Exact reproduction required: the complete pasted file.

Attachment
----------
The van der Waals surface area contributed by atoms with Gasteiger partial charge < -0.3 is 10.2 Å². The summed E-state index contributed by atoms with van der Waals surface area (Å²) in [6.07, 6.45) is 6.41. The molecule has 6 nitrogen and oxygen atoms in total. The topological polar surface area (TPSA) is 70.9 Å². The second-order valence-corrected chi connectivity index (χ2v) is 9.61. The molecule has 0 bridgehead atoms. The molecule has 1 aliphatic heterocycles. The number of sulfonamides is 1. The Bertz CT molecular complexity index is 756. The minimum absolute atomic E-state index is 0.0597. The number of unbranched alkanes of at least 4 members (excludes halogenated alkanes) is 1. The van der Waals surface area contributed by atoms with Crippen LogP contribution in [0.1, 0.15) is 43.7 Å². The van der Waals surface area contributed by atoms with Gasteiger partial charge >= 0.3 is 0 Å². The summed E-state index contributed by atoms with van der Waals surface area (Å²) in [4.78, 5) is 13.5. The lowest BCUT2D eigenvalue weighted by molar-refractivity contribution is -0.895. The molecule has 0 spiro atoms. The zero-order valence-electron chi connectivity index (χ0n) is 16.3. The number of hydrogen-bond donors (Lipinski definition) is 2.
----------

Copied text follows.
The van der Waals surface area contributed by atoms with Gasteiger partial charge < -0.3 is 10.2 Å². The summed E-state index contributed by atoms with van der Waals surface area (Å²) in [6.07, 6.45) is 6.41. The molecule has 6 nitrogen and oxygen atoms in total. The topological polar surface area (TPSA) is 70.9 Å². The second-order valence-corrected chi connectivity index (χ2v) is 9.61. The molecule has 0 bridgehead atoms. The molecule has 1 aliphatic heterocycles. The number of sulfonamides is 1. The Bertz CT molecular complexity index is 756. The minimum absolute atomic E-state index is 0.0597. The number of unbranched alkanes of at least 4 members (excludes halogenated alkanes) is 1. The van der Waals surface area contributed by atoms with Crippen LogP contribution in [0.1, 0.15) is 43.7 Å². The van der Waals surface area contributed by atoms with Gasteiger partial charge >= 0.3 is 0 Å². The summed E-state index contributed by atoms with van der Waals surface area (Å²) in [4.78, 5) is 13.5. The lowest BCUT2D eigenvalue weighted by molar-refractivity contribution is -0.895. The molecule has 0 spiro atoms. The zero-order valence-electron chi connectivity index (χ0n) is 16.3. The number of hydrogen-bond donors (Lipinski definition) is 2.